My wife and I was shopping at Costco's when 4 washing machines fell 2 of which fell from around 30 feet from the highest wrecking, where 8 washing machines was stacked and overhanging. She was hit by the falling machines and thrown 10 feet away out of my arms with blood coming out of her mouth, I thought that was the end of my life, I ran to comfort her but she had no reactions for a short time and finally open her eyes but could not say nothing. She fractured 3 vertebrae’s and bruises to her head and chest. I believe that she has TBI but the defendant’s expert witnesses say that she has dementia rather than the cause of the accident. The NHS failed to recognise that my wife had received a brain injury even though she had bruises to her head. http://www.youtube.com/watch?v=P3E9tHSfFH0&feature=plcp My wife was not offered any rehabilitation in 2003 at the time of the accident, she was offered rehab in 2006, by then I did not trust the NHS any longer to put my wife in their hands. Till today my wife still has not received her compensation for her injuries and the cost of surviving in society. It is disgraceful that consultants and expert witnesses work in the interests of insurance companies, and may I add corrupt legal and judicial system protects the huge corporations that run our society. Pleading to our MP Andy Love to resolve our problems releasing my wives compensation to survive. http://www.enfieldpeople.co.uk/discussions/rare-Local-MP-help-believe-constituent-MP-Andy/discussion-10294889-detail/discussion.html
Was just doing research on concussions and found this. My daughter was an athlete and had numerous concussions during her college career. After one last hit her senior, she was sent to a specialist and he stopped her from playing. She had already suffered considerable damage. It is 12 years later and she has constant problems - headaches, not thinking clearly, etc. She recently had mutiple stresses in her life and went into deep depression. She is now in therapy for the depression and in rehab for the TBI's she received. She has been successful but her job now is at risk as she has not been able to return 100% to her job. I am frightened as to what her future holds - does it ever get better or is this going to be something that will continually get worse. She is in her early 30's and has so much life to lead.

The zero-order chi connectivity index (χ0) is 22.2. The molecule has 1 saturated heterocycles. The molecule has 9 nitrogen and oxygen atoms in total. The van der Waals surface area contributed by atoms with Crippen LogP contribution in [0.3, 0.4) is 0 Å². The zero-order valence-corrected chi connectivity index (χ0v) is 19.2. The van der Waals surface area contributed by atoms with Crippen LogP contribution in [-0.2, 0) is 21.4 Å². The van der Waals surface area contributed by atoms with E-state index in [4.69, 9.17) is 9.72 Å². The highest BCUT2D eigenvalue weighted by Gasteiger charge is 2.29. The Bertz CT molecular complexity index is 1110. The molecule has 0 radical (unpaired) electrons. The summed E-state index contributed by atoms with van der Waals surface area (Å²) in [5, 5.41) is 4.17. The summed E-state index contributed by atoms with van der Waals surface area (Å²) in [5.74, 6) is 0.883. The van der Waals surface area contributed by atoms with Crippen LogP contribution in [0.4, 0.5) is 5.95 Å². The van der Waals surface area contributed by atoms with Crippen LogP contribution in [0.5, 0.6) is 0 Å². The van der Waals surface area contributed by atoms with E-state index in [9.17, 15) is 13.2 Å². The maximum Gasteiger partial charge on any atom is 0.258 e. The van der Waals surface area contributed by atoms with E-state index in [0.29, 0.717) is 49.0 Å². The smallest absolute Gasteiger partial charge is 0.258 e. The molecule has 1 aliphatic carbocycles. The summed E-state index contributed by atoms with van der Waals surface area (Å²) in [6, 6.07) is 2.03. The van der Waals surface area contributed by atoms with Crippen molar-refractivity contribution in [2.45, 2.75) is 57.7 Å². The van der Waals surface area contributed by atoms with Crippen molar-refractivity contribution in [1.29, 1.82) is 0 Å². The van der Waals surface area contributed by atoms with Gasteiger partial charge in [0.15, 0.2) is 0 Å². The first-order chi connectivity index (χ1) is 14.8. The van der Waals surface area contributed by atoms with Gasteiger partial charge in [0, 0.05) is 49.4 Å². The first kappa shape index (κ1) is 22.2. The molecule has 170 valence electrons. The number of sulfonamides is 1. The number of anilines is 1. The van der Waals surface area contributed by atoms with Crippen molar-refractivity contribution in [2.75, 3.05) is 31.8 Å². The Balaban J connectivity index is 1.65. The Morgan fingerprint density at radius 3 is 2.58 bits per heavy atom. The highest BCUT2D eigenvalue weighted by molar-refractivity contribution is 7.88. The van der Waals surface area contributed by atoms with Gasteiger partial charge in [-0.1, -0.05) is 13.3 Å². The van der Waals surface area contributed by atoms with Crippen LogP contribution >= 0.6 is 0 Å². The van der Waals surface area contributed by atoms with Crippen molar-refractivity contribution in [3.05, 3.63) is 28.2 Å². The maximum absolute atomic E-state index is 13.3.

In 1979 I was shot through the frontal part of my head by a 22 pistol. I was in the hospital for a while. Now at 42 I am dealing with issues along with nerves not being numb anymore. I try my best at dealing with them but could use some help.
My son who is now 21 had an accident on a quad this past october and was left with t.b.i., broken back and neck, unable to speak or walk. I don't know where to go for guidance or help. If anyone can guide me or send me info on anything please contact me at minniesosa100@aol.com God Bless!
when I was a young teenager,i remember not feeling well,next thing I knew,I could not recognize objects around,I found it extremely stressful not being able to put a name to objects and what there purpose was,within a few hours, my condition returned to normal,to this day I don't know what caused it,virus?
I fell down the steps of my mother\'s basement when going after her cat. I fell on my right side and bruised the left side of my brain from the impact. I stayed in the hospital for 50 days and am now home learning how to live again. I have long and short term memory loss. I recognize people I have known all my life but I have to ask their name. My family has to repeat everything over and over. Some of it sticks with me but most of it does not. Even though I recognize objects and people, I cannot always call them by name which is frustrating. I get my words mixed up. I am in pain with daily headaches, dizziness, gait and confusion. I know who I used to be and feel like I am trapped inside of someone else\'s body as my head feels like it is sitting next to me instead of sitting on my neck. I am thankful to God and feel I have some sort of purpose but cannot imagine what it could be at this moment in my life as I do not feel like doing anything. My wife is typing this for me as there is no way I could begin to pick out the correct keys to type this. I hope one day I will be able to come back to this page with a better story but at this time, I am going through alot. Good luck to all suffering with this. Thanks to my family as I feel like I have a great support system which is the reason I am doing so well.
i had a tbi from an accident in 08. this past july i had surgery for a tumor in my right parietal lobe. i have had extensive theerapy these 3 years, and want to know if this tumor is relevant to the tbi. it was not discovered until 3/08 and the craniotomy showed a bloody mass when removed???? no cancer in the pathology, thank god.
I had a TBI in 1997 after being hit by a car. Thank god I am not paralyzed. five brain cells died.I lost about forty percent use of my right side because the injury was on the left side of the brain. I cannot recognize a quarter if it was put into my hand if i did not look at it. I get dizzy when standing at times. I still drive a car with no problem, but I had to give up my job as a bread delivery driver. I still can lift my younger grand children up. I visit a neurologist every four months. I read about new ways to get brain cells back, but they are not realistic. Life still goes on and I enjoy it, especially when I see how close I came to being fully impaired.